Common Lumps and Bumps on Pets

Veterinarian doing a check-up on a Corgi in clinic

Ron Levine / Getty Images

Pets can develop lumps and bumps on practically any part of their body and while some are definitely cause for concern, others may be purely a cosmetic change. It's helpful for a pet owner to know the different kinds of skin lumps they may see and how they are treated. This way they can better help their pets get the veterinary care they need when it's necessary.

  • 01 of 04

    Lipomas (Fatty Tumors)

    Lipoma on dog's neck prepped for surgical removal

    Janet Tobiassen Crosby DVM

    Also referred to as adipose tumors and lipomas, fatty tumors are extremely common in many pets, especially dogs. These lumps are often described as soft and moveable and are just under the skin but should not be ulcerated or oozing. They are benign bumps so they are not usually a cause for concern. They can grow quite large and appear almost anywhere. Unless they are making it difficult for your pet to walk or run normally, these lumps under the skin are non-cancerous and therefore your veterinarian may not deem them necessary to be removed.

    In order to definitively diagnose your pet with a lipoma and ensure it is not another type of bump, a sample of the lump may be taken by your veterinarian using a needle. This does not usually require sedation but if a biopsy needs to be obtained, your pet may need to be sedated or anesthetized. Surgery to remove the lump may be recommended if the diagnostic tests are inconclusive or if the lump gets in the way of your pet's normal movements.

  • 02 of 04

    Histiocytomas and Mast Cell Tumors

    Histiocytoma on pink skin

    Lianne McLeod / The Spruce

    Histiocytomas and mast cell tumors look very similar but cause different levels of concern. Both of these types of lumps are on the skin surface and are often described as being red, raised, and circular. They often appear on the legs but can pop up on other parts of the body, too. These lumps should not be squeezed in case they are mast cells, a cancerous type of growth that can spread.

    In order to determine whether your pet has a histiocytoma or a mast cell tumor, you can either wait and see if it goes away or have it surgically removed by your veterinarian and sent to a lab. Waiting can be dangerous if it is a mast cell as this gives it time to grow and spread but if it is a histiocytoma, it will disappear over time. If it is a mast cell, the laboratory will assign it a grade and state whether or not all of the cells were removed during the surgery. Grade I mast cells are benign and typically surgery is curative but grade II and III mast cell tumors can spread. The laboratory report will determine what the next steps for your pet are if it has a mast cell tumor but a second surgery and chemotherapy may be recommended.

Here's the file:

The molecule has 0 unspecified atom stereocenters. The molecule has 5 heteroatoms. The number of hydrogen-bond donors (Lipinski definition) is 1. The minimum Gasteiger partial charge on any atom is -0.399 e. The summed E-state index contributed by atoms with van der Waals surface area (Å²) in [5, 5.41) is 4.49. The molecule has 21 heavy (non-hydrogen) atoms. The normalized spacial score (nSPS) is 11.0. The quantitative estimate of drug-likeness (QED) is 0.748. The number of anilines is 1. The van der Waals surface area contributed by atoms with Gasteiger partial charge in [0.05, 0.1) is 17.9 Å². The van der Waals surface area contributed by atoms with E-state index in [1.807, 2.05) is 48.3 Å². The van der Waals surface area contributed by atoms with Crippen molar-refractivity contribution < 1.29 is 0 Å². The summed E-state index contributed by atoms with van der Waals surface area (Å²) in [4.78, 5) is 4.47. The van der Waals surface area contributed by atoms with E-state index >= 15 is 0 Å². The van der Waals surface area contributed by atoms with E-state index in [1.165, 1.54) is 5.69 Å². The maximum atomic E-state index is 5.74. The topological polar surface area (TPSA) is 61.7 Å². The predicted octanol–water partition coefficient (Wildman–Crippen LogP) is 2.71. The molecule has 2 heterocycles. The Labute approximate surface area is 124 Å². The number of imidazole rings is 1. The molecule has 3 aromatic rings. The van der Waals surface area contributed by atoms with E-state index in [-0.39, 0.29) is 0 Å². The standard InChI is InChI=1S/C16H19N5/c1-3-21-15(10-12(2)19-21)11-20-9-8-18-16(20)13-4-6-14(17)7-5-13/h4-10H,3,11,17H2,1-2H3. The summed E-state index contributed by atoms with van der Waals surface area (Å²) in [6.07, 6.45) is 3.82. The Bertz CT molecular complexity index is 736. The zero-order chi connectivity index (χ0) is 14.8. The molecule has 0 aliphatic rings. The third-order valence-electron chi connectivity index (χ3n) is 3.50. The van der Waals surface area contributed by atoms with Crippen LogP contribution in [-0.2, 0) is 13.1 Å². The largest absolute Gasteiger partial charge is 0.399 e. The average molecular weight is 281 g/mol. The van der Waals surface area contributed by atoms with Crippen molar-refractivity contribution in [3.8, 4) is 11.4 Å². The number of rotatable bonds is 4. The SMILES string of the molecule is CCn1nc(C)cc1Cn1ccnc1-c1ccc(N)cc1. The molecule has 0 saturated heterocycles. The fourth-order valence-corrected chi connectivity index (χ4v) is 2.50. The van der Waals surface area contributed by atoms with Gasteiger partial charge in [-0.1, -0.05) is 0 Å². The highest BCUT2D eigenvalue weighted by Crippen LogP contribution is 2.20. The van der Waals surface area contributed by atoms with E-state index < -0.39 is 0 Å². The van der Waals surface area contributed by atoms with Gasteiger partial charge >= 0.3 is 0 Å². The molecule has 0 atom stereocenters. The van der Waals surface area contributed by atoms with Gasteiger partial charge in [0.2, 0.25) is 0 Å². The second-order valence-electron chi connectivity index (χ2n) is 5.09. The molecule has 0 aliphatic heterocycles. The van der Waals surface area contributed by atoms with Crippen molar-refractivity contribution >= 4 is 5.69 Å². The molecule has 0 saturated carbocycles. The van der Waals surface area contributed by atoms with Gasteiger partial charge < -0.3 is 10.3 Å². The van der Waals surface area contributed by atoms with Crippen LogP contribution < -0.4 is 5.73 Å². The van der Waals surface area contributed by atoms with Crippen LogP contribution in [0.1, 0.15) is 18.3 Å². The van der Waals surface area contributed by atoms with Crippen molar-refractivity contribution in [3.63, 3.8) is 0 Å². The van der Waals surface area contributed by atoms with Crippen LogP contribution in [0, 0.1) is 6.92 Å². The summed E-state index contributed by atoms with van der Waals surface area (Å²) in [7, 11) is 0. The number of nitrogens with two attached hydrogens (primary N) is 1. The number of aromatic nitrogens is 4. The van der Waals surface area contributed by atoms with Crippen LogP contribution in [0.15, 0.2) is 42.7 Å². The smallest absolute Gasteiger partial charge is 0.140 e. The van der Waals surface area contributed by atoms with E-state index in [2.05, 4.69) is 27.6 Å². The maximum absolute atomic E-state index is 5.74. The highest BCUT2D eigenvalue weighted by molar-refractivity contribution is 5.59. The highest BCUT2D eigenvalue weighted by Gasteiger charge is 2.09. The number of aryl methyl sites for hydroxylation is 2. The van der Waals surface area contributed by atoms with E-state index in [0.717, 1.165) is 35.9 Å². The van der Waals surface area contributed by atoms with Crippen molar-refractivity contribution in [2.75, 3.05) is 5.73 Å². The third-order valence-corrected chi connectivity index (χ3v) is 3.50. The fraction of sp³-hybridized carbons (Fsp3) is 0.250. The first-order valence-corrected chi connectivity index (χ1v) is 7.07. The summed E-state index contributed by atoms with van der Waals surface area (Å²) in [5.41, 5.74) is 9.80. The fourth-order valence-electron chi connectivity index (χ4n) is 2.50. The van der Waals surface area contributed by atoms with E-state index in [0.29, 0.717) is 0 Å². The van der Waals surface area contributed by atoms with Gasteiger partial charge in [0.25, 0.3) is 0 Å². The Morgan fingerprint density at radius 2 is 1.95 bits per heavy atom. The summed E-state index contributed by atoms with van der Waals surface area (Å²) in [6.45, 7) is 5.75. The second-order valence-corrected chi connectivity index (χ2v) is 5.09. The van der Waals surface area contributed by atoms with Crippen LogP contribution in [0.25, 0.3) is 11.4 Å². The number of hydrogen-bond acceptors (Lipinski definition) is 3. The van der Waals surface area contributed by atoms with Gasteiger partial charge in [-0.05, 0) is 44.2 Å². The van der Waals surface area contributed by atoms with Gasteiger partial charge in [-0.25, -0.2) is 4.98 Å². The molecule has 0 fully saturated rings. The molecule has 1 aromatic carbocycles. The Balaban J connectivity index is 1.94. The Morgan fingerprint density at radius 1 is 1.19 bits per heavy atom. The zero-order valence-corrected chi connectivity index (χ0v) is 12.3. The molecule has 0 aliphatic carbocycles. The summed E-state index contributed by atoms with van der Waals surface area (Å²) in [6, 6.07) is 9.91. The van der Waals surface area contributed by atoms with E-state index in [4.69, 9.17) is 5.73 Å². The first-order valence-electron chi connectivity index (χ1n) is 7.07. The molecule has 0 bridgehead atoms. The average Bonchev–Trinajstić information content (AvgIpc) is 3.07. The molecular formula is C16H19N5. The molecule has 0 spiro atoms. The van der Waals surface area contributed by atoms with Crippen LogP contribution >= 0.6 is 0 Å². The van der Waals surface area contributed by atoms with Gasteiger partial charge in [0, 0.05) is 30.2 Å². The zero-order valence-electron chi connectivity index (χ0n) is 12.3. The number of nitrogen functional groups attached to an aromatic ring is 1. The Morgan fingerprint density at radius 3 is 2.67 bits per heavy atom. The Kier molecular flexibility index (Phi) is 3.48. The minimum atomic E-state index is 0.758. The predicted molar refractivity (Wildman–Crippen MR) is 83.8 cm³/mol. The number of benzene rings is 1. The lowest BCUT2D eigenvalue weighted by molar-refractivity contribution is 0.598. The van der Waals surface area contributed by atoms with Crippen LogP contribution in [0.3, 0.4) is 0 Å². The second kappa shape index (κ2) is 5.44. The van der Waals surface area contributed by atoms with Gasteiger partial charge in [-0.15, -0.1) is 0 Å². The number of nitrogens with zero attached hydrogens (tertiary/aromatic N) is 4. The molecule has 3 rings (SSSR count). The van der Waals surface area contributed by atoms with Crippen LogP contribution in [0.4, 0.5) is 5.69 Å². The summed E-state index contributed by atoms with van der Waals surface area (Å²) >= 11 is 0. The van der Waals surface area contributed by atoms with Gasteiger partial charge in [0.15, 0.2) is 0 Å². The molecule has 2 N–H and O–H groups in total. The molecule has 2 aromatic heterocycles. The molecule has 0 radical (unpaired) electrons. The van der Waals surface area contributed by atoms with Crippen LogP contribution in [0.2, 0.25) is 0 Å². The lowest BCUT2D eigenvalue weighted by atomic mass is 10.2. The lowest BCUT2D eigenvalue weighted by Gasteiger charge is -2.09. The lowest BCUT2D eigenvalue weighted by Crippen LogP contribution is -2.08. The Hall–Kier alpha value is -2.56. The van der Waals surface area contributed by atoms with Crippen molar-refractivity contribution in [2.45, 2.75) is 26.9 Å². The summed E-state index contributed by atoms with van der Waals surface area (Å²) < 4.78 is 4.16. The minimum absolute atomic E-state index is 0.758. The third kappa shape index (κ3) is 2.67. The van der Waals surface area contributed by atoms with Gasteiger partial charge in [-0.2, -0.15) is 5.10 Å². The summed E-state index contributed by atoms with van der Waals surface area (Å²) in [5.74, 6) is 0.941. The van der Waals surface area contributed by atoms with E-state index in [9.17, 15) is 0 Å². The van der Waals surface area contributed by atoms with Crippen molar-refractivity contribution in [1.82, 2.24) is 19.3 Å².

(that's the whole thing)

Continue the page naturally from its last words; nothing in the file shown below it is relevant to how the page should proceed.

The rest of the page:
• 03 of 04


    Lab and orange cat cuddling together.
    Dogs and cats shouldn't share everything.

    Getty Images/GK Hart/Vikki Hart

    Perianal gland adenomas are some the most common types of adenomas in pets and occur around the anal opening. They may also be called circumanal adenomas or hepatoid adenomas and are benign lumps. Perianal gland adenomas are usually slow-growing and on the surface of the skin next to the anus. Surgery may or may not be recommended depending on how close they are to the anus and whether or not they are regularly bleeding or getting infected.

    Sebaceous gland adenomas are also almost always benign and appear as wart-like structures or skin tags on a pet's body. These are very common and do not usually require surgery but are sometimes removed if they regularly bleed or get in the way of grooming. Cryosurgery may be utilized for these small adenomas which results in freezing the wart and then allowing it to fall off at home when the tissue dies.

  • 04 of 04

    Sarcomas and Carcinomas

    Skin cancer on a dog
    A lump is the most obvious sign of skin cancer on a dog.

    Getty Images/Elen11


    Cancerous growths are the most concerning types of lumps and bumps. There are several different types of sarcomas and carcinomas but they are all malignant and all therefore considered to be cancerous. Basal cell carcinomas (not to be confused with non-carcinoma basal cell tumors), fibrosarcomas, sebaceous gland adenomarcinomas (not to be confused with benign sebaceous gland adenomas), squamous cell carcinomas and others are serious lumps and bumps seen on pets. These lumps will typically be surgically removed and chemotherapy may be recommended.

Many other kinds of lumps and bumps including various cysts, abscesses, papillomas, melanomas, and more can also occur on pets. Due to the numerous types of growths that can appear, it is always best to get your pet checked out by a veterinarian to determine what type of lump is present. Not all lumps are bad news but you should make sure that's the case before assuming a lump can be ignored.

If you suspect your pet is sick, call your vet immediately. For health-related questions, always consult your veterinarian, as they have examined your pet, know the pet's health history, and can make the best recommendations for your pet.